WebCasting At Joe’s Pub NYC
LIVE STREAMING VIDEO OF “MARIZA SINGS FADO”
AT JOE’S PUB AT THE PUBLIC THEATER
Mariza, today one of Portugal’s preeminent fado singers, emerged into the rarefied world of Fado in 1999 after the most loved and famous interpreter of this genre of music, Amália Rodrigues died at the age of 79 in her home in Lisboa.
The word “Fado” comes from the Latin “fatum” from which the English word “fate” also originates. Fado is characterized by mournful tunes and lyrics, quite often about the sea or the life of the poor, of love lost, of being abandoned. These are but a few of its infinite themes and inspiration. It is infused with a certain sentiment of resignation, of melancholia, of fatefulness. The word “saudade” comes close to what is at the heart of fado. It describes a deep emotional state of nostalgic or profound melancholic longing for an absent something or someone that one loves. It also connotes that the object of longing may never return. Saudade is felt towards people and things whose whereabouts are unknown, such as a lost lover, one who has abandoned, or a family member who has gone missing, moved away, separated, or died.
Saudade is the recollection of feelings, experiences, places or events that once brought excitement, pleasure, which now triggers the senses and makes one re-live again. It can be described as total emptiness. Something or someone that should be there in a particular moment is missing, and the individual feels this absence. It brings sad and happy feelings together, sadness for missing and happiness for having experienced that intense feeling.
Fado appeared in the port districts of Alfama, Mouraria and Bairro Alto in Lisboa in the early 19th century. It continued to be a loved artform even until the 1974 revolution and the ousting of Salazar. It is still loved today.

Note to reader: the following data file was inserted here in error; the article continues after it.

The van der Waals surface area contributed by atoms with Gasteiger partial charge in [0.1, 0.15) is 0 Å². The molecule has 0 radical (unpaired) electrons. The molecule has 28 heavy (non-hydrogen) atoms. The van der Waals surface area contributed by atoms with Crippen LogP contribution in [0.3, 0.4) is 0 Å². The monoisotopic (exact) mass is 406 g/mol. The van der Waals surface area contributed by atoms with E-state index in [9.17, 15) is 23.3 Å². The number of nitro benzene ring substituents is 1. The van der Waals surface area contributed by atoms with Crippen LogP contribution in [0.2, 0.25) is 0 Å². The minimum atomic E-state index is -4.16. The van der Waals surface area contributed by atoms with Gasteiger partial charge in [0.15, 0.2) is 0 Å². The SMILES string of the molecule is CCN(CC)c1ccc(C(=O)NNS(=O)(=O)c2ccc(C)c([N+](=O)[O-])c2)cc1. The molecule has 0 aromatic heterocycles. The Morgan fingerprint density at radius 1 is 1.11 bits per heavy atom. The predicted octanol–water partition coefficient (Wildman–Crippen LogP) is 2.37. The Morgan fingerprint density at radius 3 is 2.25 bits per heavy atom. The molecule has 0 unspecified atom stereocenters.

Amália was the quintessential Fado singer, the queen of Fado worldwide. She was sui generis, beyond compare. Amália was acclaimed as the definitive voice of Fado, symbolic of Portugal. She was revered and acclaimed as its musical ambassador around the world.
Amália Rodrigues was once quoted as saying “I have so much sadness in me, I am a pessimist, a nihilist, everything Fado demands of a singer, I have in me.”
Her career spanned more than 50 years. When her death was announced, Portugal seemed to stand still. Tears inundated the Tejo.
In 2011, Fado was added to Unesco’s list of World’s Intangible Cultural Heritage. Intangible heritage includes traditions and skills passed on within cultures. Portugal is proud of this accolade.
Joe’s Pub at the Public – This sort of intimate setting lends itself to the sort of work done under the auspices of the American Movie Company. They rent teleprompters, do WebCasting, Livestream events etc.
Mariza, the Portuguese Fado singer, sang in Portuguese, Spanish and English. There was momentary confusion, when singing in English. She seemed not to remember a few words of “Smile”.
Had she been using a teleprompter, a confidence monitor to be precise, this would not have happened. I must say she recovered nicely and talked to the audience in her much improved English, since I saw her in Portugal two years ago.
I spoke to one of her managers at length, exchanged contact information and made plans to WebCast her concert in Lisboa on December 7th. A date to remember!
Audacious producer that I am I also spoke to those in charge of this venue in Manhattan and who knows?
We may just be Livestreaming concerts here in the future.
WebCasting at Joe’s Pub and the Public Theater may be in the cards!